Activism / December 22, 2023

Who Is Funding Canary Mission? Inside the Doxxing Operation Targeting Anti-Zionist Students and Professors

Americans who give money to Canary Mission are potentially committing a serious crime by acting as agents of a foreign power.

James Bamford

A pro-Palestinian protest of Harvard students and their supporters, ends on the lawn behind Klarman Hall, at Harvard Business School, after starting in the Old Yard by Massachusetts Hall.

(Pat Greenhouse / The Boston Globe via Getty Images)

It was a scene reminiscent of the Red Scare days, of grainy black-and-white television images of political witch hunts by the old House Un-American Activities Committee (HUAC). But rather than hunting for disloyal communist sympathizers, committee members at early December’s hearing before the House Committee on Education and the Workforce were instead hunting for university presidents disloyal to Israel. “Are you now, or have you ever been, an anti-Zionist?” quipped New York Times columnist Michelle Goldberg. “You can see the trap.”

What is missing from Congress are hearings into the decades of illegal anti-Palestinian espionage, covert action, and blacklisting of Americans within the United States by the Israeli government and its domestic collaborators—actions far more serious and damaging than campus semantics. As noted in my earlier articles for The Nation, they range from dispatching a secret agent to interfere in a presidential election on behalf of Donald Trump; to launching a covert operation within the US targeting academics and others who support a boycott of Israel; to conducting a massive operation to spy on and “crush” pro-Palestinian students throughout the country; to establishing a secret Israeli-run troll farm across the US to harass anyone critical of Israel; to hiring Americans to secretly spy on American students and report back to Israeli intelligence. And then there is Canary Mission, a massive blacklisting and doxxing operation directed from Israel that targets students and professors critical of Israeli policies, and then launches slanderous charges against them—charges designed to embarrass and humiliate them and damage their future employability. All secretly funded by wealthy Jewish Americans and Jewish American foundations.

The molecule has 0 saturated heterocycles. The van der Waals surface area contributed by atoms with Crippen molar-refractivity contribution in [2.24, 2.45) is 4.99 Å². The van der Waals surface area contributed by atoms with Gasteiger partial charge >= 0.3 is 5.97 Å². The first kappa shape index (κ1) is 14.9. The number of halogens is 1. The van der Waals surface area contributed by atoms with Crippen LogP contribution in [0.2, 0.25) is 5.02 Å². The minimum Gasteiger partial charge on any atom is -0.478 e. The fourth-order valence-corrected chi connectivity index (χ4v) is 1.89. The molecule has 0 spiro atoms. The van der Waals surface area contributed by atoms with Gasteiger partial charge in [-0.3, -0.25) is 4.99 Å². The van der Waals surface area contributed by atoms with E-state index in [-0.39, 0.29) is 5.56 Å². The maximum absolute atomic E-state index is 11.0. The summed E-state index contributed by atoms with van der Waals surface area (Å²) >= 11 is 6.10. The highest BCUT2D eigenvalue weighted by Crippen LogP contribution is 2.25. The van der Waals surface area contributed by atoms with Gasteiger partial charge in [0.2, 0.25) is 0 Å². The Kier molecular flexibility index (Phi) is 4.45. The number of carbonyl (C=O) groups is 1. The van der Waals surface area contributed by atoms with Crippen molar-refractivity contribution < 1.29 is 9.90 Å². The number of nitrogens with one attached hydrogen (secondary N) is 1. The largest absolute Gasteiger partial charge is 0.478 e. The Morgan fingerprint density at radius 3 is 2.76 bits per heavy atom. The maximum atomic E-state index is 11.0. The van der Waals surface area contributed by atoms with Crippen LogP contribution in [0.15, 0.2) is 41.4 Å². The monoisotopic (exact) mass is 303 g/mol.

Following the October 7 Hamas attack and the launch of Israel’s war in Gaza, members of Harvard’s Palestine Solidarity Committee (HPSC) sponsored a letter addressing the conflict. “Today’s events did not occur in a vacuum,” it said. “For the last two decades, millions of Palestinians in Gaza have been forced to live in an open-air prison. Israeli officials promise to ‘open the gates of hell,’ and the massacres in Gaza have already commenced.” The letter was cosigned by 33 other student organizations and published in The Harvard Crimson, the campus newspaper. Almost immediately, Canary Mission created online profiles for members of the Crimson’s editorial board (though a few likely already had one from when the Crimson endorsed divestment), along with profiles of the leaders of the HPSC and other campus clubs that cosigned the letter. The goal of the blacklist was to dox those named, encourage their harassment, and limit their future employment prospects.

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“The Mission didn’t stop at creating profiles for student leaders,” notes Owen Ray in the Massachusetts Daily Collegian.

They doxxed anybody even remotely involved in the publication of the letter. One listed student was a member of the Pakistani Students Association, a club which had co-signed the PSC statement. They were indirectly involved at best, but their membership with a cultural club was enough for the Mission to brand them as hateful antisemites.